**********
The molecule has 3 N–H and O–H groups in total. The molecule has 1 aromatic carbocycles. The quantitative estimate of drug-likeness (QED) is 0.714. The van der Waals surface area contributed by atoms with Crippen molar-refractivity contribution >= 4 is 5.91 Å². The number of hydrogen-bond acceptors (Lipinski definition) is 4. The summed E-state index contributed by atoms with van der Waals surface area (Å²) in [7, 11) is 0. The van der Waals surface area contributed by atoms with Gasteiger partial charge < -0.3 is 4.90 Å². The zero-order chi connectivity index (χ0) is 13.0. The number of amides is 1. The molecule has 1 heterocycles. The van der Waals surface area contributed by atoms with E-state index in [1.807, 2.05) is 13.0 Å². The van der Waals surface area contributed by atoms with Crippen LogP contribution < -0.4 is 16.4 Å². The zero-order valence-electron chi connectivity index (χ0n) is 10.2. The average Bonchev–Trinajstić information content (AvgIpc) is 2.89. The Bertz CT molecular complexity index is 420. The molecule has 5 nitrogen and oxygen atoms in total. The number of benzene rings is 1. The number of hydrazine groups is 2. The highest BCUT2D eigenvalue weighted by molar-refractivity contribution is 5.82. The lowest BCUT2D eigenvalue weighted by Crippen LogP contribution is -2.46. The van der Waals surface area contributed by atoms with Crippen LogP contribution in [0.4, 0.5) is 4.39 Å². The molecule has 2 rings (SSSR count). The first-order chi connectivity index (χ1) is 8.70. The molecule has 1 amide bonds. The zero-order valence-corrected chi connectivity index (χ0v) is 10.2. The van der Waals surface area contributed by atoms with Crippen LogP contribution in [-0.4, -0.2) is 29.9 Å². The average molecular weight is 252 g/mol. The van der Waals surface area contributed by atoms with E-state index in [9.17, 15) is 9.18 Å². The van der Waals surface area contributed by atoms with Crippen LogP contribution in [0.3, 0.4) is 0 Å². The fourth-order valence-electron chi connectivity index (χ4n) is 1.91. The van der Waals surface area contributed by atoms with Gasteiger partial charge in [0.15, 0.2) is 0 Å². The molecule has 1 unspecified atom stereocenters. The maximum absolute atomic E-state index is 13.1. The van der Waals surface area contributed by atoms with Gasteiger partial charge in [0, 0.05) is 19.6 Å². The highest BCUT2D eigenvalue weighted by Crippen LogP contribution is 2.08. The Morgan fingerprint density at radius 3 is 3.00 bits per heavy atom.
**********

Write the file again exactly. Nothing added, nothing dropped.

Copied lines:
The molecule has 3 N–H and O–H groups in total. The molecule has 1 aromatic carbocycles. The quantitative estimate of drug-likeness (QED) is 0.714. The van der Waals surface area contributed by atoms with Crippen molar-refractivity contribution >= 4 is 5.91 Å². The number of hydrogen-bond acceptors (Lipinski definition) is 4. The summed E-state index contributed by atoms with van der Waals surface area (Å²) in [7, 11) is 0. The van der Waals surface area contributed by atoms with Gasteiger partial charge < -0.3 is 4.90 Å². The zero-order chi connectivity index (χ0) is 13.0. The number of amides is 1. The molecule has 1 heterocycles. The van der Waals surface area contributed by atoms with E-state index in [1.807, 2.05) is 13.0 Å². The van der Waals surface area contributed by atoms with Crippen LogP contribution < -0.4 is 16.4 Å². The zero-order valence-electron chi connectivity index (χ0n) is 10.2. The average Bonchev–Trinajstić information content (AvgIpc) is 2.89. The Bertz CT molecular complexity index is 420. The molecule has 5 nitrogen and oxygen atoms in total. The number of benzene rings is 1. The number of hydrazine groups is 2. The highest BCUT2D eigenvalue weighted by molar-refractivity contribution is 5.82. The lowest BCUT2D eigenvalue weighted by Crippen LogP contribution is -2.46. The van der Waals surface area contributed by atoms with Crippen LogP contribution in [0.4, 0.5) is 4.39 Å². The molecule has 2 rings (SSSR count). The first-order chi connectivity index (χ1) is 8.70. The molecule has 1 amide bonds. The zero-order valence-corrected chi connectivity index (χ0v) is 10.2. The van der Waals surface area contributed by atoms with Crippen LogP contribution in [-0.4, -0.2) is 29.9 Å². The average molecular weight is 252 g/mol. The van der Waals surface area contributed by atoms with E-state index in [9.17, 15) is 9.18 Å². The van der Waals surface area contributed by atoms with Crippen LogP contribution in [0.3, 0.4) is 0 Å². The fourth-order valence-electron chi connectivity index (χ4n) is 1.91. The van der Waals surface area contributed by atoms with Gasteiger partial charge in [0.15, 0.2) is 0 Å². The molecule has 1 unspecified atom stereocenters. The maximum absolute atomic E-state index is 13.1. The van der Waals surface area contributed by atoms with Gasteiger partial charge in [0, 0.05) is 19.6 Å². The highest BCUT2D eigenvalue weighted by Crippen LogP contribution is 2.08. The Morgan fingerprint density at radius 3 is 3.00 bits per heavy atom.